On a surface level this reminded me of the last Arctic Monkeys album. (Rock superstars slow things down, dabble in ‘70s kitsch, etc.) However, while Alex Turner and Co. really did unearth new, unexpected, at times deeply compelling sides of themselves, all Kings of Leon manage to do on When You See Yourself is sound like they’re all out of ideas.

6 out of 10

Favourite tracks // Claire & Eddie 100,000 People


When You See Yourself sits in a no man’s land of ineffectual indie rock. While there’s nothing egregious here, there’s nothing exceptional either. In fact, far from egregious, there’s some well-performed, well-produced music in this tracklist, but it’s all for nought if it doesn’t grab its listener.

The contrast between this and our retrospective review of Because of the Times only highlights the character I’d previously missed in the latter - a swagger and a twang reminiscent of Franz Ferdinand or The Strokes that’s missing from this latest release. Calmer, softer-edged, almost cosy at times, the album brings warm intentions and a recognisable Kings of Leon sound, but it all culminates in an album that doesn’t stick the landing.

You’ll find the most archetypal Kings of Leon music in the likes of “The Bandit”, a punchy track with an Interpol-esque chorus, and “Golden Restless Age”, with its driving start, splashy drums, and insistent bassline. Elsewhere, things are more sedate, for better or worse. “Claire & Eddie” is where the band feels most comfortable. Caleb Followill’s vocal is soothing, guitars and bass have a satisfying tone, and the solo midway through sits well. “Fairytale” does a similar job, a warm, comforting chord progression lining the entire track and a nostalgic, distant synth rounding out both track and album.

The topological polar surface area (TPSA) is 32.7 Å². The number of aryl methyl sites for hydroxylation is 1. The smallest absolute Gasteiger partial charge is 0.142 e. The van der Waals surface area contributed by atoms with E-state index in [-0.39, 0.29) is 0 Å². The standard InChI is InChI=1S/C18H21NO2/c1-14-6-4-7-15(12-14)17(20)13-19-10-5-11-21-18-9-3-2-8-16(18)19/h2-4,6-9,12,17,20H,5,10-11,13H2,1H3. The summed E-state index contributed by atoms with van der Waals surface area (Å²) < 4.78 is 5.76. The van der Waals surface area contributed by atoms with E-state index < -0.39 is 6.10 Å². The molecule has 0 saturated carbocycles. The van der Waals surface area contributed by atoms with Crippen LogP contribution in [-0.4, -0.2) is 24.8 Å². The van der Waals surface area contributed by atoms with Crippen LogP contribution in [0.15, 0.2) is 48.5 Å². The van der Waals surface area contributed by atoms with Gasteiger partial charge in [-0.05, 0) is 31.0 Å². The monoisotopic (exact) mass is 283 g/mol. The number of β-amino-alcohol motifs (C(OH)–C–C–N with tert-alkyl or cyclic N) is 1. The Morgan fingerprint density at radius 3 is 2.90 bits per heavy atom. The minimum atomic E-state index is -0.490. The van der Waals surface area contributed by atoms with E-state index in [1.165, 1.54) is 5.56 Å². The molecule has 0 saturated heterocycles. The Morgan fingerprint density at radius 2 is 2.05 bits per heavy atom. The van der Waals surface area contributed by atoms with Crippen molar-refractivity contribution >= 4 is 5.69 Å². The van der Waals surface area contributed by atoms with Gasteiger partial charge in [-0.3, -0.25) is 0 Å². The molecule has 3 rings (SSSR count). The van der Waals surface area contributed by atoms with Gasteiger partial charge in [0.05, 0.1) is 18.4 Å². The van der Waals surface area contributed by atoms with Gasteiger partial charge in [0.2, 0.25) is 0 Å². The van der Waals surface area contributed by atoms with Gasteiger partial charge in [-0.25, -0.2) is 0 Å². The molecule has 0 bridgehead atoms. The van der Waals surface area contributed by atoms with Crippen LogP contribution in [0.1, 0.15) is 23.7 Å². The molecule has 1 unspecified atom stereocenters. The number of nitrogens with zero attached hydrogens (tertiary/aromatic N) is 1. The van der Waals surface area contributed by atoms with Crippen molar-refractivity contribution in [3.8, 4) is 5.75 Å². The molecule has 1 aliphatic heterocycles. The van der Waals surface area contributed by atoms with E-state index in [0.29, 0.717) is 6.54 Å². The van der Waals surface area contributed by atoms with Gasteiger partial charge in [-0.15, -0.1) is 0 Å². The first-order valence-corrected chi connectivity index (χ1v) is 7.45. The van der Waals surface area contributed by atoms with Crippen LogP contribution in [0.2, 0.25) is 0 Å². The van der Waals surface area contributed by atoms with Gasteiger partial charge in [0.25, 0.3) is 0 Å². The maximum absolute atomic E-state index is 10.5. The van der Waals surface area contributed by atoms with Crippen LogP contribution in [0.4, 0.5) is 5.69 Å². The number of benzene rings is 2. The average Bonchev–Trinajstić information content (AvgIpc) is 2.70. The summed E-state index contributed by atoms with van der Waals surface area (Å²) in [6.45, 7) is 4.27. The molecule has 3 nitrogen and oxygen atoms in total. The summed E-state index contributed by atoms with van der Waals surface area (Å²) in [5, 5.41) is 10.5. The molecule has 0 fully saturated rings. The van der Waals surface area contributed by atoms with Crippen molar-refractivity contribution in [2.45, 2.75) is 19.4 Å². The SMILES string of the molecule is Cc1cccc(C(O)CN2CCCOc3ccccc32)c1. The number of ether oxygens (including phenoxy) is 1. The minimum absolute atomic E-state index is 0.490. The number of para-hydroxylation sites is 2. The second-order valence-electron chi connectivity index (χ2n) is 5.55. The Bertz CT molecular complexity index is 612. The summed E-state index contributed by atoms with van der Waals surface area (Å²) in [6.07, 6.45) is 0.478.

Unfortunately, the rest of the tracklist has little staying power. “100,000 People” and “Stormy Weather” are the only other tracks of note, both featuring potentially interesting elements but lacking any bite. The slightly over-polished production may be the cause of these soft-edges, and it’s certainly the cause of Caleb’s vocal often disappearing into the scrum of the track. Still, there’s a sense of lethargy in many of these tracks where a sense of tranquillity might have been intended.

That said, I’m not angling to make Kings of Leon sound washed up or past it. Their 2016 release, WALLS, was more enjoyable and more exploratory than this latest release and wasn’t a carbon copy of their 2000s material. I’m all for a band’s progression after two decades of making music, but this neither advances Kings of Leon’s sound nor recaptures the glory of their past. It’s stuck in the space inbetween.

6 out of 10

Favourite tracks // Claire & Eddie Fairytale Stormy Weather